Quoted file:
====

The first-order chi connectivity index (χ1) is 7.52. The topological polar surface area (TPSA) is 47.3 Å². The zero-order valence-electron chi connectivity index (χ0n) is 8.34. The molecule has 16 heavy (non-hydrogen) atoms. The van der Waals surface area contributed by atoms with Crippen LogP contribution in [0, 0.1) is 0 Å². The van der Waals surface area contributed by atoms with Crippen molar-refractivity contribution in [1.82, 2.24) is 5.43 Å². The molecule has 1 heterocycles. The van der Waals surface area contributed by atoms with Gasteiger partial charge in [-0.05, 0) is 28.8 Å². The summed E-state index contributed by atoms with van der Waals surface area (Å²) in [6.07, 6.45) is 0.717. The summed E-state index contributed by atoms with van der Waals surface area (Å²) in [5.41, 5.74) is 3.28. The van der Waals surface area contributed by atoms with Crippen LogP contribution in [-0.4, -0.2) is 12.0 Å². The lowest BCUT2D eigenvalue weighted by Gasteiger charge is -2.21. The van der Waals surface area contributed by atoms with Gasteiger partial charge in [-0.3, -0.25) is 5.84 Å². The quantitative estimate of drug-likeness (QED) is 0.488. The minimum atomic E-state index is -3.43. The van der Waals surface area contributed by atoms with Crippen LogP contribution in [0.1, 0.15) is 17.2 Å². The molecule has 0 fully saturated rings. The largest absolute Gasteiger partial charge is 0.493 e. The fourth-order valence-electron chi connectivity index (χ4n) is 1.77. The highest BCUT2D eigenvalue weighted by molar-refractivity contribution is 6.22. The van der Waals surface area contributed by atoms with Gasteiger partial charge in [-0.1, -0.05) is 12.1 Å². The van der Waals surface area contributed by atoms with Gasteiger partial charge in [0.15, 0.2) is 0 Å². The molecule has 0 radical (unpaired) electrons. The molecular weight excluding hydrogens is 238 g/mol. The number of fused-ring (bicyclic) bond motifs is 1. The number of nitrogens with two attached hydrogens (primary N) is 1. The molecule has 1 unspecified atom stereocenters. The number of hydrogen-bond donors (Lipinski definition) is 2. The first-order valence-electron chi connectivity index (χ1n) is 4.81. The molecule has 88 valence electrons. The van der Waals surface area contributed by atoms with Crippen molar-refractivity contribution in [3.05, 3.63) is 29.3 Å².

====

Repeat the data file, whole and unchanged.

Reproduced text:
The first-order chi connectivity index (χ1) is 7.52. The topological polar surface area (TPSA) is 47.3 Å². The zero-order valence-electron chi connectivity index (χ0n) is 8.34. The molecule has 16 heavy (non-hydrogen) atoms. The van der Waals surface area contributed by atoms with Crippen LogP contribution in [0, 0.1) is 0 Å². The van der Waals surface area contributed by atoms with Crippen molar-refractivity contribution in [1.82, 2.24) is 5.43 Å². The molecule has 1 heterocycles. The van der Waals surface area contributed by atoms with Gasteiger partial charge in [-0.05, 0) is 28.8 Å². The summed E-state index contributed by atoms with van der Waals surface area (Å²) in [6.07, 6.45) is 0.717. The summed E-state index contributed by atoms with van der Waals surface area (Å²) in [5.41, 5.74) is 3.28. The van der Waals surface area contributed by atoms with Crippen LogP contribution in [-0.4, -0.2) is 12.0 Å². The lowest BCUT2D eigenvalue weighted by Gasteiger charge is -2.21. The van der Waals surface area contributed by atoms with Gasteiger partial charge in [-0.3, -0.25) is 5.84 Å². The quantitative estimate of drug-likeness (QED) is 0.488. The minimum atomic E-state index is -3.43. The van der Waals surface area contributed by atoms with Crippen LogP contribution in [0.1, 0.15) is 17.2 Å². The molecule has 0 fully saturated rings. The largest absolute Gasteiger partial charge is 0.493 e. The fourth-order valence-electron chi connectivity index (χ4n) is 1.77. The highest BCUT2D eigenvalue weighted by molar-refractivity contribution is 6.22. The van der Waals surface area contributed by atoms with Gasteiger partial charge in [-0.1, -0.05) is 12.1 Å². The van der Waals surface area contributed by atoms with Gasteiger partial charge in [0.15, 0.2) is 0 Å². The molecule has 0 radical (unpaired) electrons. The molecular weight excluding hydrogens is 238 g/mol. The number of fused-ring (bicyclic) bond motifs is 1. The number of nitrogens with two attached hydrogens (primary N) is 1. The molecule has 1 unspecified atom stereocenters. The number of hydrogen-bond donors (Lipinski definition) is 2. The first-order valence-electron chi connectivity index (χ1n) is 4.81. The molecule has 88 valence electrons. The van der Waals surface area contributed by atoms with Crippen molar-refractivity contribution in [3.05, 3.63) is 29.3 Å².